This talk will attempt to explain how to version an API within the Django framework. Say you need to change the data that your API returns to your users, but any major changes would result in breaking the API for users of any previous versions. This talk will explain how to avoid this problem, which as a developer who works on APIs with the Django framework every day is a constant problem that I would have to face. This talk will cover: 1.) Why do I even have to version my API in the first place? Surely I can just make changes? 2.) Okay, now I understand why to version my API in Django. What about the how? (this will mainly focus on the Django REST framework's library of versioning, but other methods will be considered) 3.) Live Demo of breaking changes (oh no!) and how we can apply our knowledge from the second part of the talk and avoid these.

Asynchronous programming in Python, or the art of living backwards

Mikhail Medvedev

Asynchronous programming can have many advantages, but may be awfully complicated. It also requires a developer to think differently. In this talk I will go through what async programming is, when you should or should not use it, and what we can do to avoid getting lost. I will also explore various approaches and tools available in Python.

Natural Language Processing: An Application for Public Policy

Ancil Crayton

In this session, I would like to apply NLP methods to explore press releases by governments in order to understand public policy decisions. This talk will be based on my PhD research in applying topic models to Federal Reserve communication and analyzing how important themes influence financial markets. I will walk through a Jupyter notebook that covers the main steps of text preprocessing, feature extraction, topic modeling (LDA or NMF), visualizing topics, and possibly regression analysis to assess the impact of the information financial markets. It will include mentions to packages like gensim, Scikit Learn, Word Cloud, and possibly statsmodels. I will make this available in a public repo on Github or a notebook on Google Colab that will allow participants to follow along as well. I hope that this session will inspire participants to apply their Python and data science skills to interesting problems lurking in public policy.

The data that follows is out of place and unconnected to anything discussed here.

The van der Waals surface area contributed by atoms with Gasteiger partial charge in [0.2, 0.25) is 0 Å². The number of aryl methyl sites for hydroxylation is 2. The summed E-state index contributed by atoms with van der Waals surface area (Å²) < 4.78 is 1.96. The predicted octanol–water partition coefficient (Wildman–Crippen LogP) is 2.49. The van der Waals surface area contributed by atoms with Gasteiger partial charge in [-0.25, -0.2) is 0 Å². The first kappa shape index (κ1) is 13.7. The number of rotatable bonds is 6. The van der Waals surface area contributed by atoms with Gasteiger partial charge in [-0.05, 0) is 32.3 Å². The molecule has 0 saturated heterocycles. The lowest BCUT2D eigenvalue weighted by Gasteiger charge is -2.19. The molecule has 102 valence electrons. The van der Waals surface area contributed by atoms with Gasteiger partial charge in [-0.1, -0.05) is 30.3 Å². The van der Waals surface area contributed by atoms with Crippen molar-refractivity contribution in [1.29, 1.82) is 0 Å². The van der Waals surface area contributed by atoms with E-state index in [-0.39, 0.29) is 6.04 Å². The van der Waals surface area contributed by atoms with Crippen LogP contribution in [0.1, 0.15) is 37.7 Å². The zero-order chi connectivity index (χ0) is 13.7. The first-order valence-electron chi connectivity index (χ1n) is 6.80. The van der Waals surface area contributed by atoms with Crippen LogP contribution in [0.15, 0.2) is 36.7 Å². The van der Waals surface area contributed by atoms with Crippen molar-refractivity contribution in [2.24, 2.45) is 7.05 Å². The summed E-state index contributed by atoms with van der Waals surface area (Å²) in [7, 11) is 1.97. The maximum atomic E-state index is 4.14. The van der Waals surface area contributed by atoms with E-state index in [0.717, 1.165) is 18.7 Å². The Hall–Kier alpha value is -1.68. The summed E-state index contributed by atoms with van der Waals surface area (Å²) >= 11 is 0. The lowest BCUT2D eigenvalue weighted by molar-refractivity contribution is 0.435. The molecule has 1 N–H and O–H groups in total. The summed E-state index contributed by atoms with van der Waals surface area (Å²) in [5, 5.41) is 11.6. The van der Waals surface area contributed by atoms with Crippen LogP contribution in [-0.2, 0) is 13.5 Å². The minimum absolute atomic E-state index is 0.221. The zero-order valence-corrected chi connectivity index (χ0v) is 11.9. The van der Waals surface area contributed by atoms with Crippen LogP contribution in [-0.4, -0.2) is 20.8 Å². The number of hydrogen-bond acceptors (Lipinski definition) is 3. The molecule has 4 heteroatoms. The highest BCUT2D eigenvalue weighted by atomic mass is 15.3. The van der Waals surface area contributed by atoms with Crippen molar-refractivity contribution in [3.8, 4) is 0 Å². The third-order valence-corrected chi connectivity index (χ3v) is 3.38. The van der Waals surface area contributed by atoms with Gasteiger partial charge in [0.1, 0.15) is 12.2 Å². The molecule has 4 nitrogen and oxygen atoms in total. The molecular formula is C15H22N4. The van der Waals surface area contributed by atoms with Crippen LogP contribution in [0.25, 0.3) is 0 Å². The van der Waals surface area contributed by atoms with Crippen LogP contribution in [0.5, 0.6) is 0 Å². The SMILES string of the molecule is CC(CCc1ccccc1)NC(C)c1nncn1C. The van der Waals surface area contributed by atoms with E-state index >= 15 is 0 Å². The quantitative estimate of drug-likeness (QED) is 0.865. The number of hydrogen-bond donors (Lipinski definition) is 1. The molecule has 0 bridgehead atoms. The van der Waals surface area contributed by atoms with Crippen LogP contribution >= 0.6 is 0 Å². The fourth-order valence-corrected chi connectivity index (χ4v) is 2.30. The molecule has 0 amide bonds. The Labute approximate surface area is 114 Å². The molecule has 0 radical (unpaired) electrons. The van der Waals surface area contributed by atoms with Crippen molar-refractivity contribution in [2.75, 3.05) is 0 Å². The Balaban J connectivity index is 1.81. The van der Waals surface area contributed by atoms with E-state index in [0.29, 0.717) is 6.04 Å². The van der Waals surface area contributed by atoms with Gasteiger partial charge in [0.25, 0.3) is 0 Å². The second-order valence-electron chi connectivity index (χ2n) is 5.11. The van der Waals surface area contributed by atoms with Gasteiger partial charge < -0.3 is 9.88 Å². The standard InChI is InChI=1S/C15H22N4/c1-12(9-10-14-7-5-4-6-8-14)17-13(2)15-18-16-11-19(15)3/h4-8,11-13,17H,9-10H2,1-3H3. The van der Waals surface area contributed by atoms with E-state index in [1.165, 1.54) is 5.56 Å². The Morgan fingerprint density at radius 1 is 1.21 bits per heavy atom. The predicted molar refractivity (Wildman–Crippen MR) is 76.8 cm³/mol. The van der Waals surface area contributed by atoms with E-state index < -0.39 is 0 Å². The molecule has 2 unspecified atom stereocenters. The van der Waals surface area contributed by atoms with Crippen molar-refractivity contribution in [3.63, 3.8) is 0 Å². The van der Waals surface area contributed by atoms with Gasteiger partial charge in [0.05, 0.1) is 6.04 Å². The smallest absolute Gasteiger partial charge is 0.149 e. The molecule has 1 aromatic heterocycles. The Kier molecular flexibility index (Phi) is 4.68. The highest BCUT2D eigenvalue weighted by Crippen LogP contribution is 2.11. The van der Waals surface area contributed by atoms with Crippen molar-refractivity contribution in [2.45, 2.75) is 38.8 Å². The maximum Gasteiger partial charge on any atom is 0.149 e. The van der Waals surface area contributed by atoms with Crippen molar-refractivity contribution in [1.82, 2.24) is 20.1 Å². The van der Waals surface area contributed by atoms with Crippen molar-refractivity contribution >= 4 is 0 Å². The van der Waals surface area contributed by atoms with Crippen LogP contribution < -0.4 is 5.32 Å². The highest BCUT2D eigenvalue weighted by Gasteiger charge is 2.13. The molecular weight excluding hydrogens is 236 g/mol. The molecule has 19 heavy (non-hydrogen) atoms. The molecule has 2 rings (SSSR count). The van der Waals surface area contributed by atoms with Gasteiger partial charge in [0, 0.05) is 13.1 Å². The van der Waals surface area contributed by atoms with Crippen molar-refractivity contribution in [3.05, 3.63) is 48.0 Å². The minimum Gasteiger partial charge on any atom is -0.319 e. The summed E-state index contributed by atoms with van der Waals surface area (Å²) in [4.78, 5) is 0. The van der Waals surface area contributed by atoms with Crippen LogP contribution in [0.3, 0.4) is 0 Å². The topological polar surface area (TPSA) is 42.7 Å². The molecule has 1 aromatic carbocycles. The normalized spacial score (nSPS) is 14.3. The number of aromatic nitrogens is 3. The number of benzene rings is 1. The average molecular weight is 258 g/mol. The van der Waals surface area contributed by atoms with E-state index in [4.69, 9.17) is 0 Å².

What is new in Python 3.7?

Stephane Wirtel

Released in June before the conference, Python 3.7 is a feature-packed release! This talk will cover all the new features of Python 3.7, including the Data Classes and the Context Variables for the asynchronous programming with asyncio.

Python on Windows is Okay, Actually

Steve Dower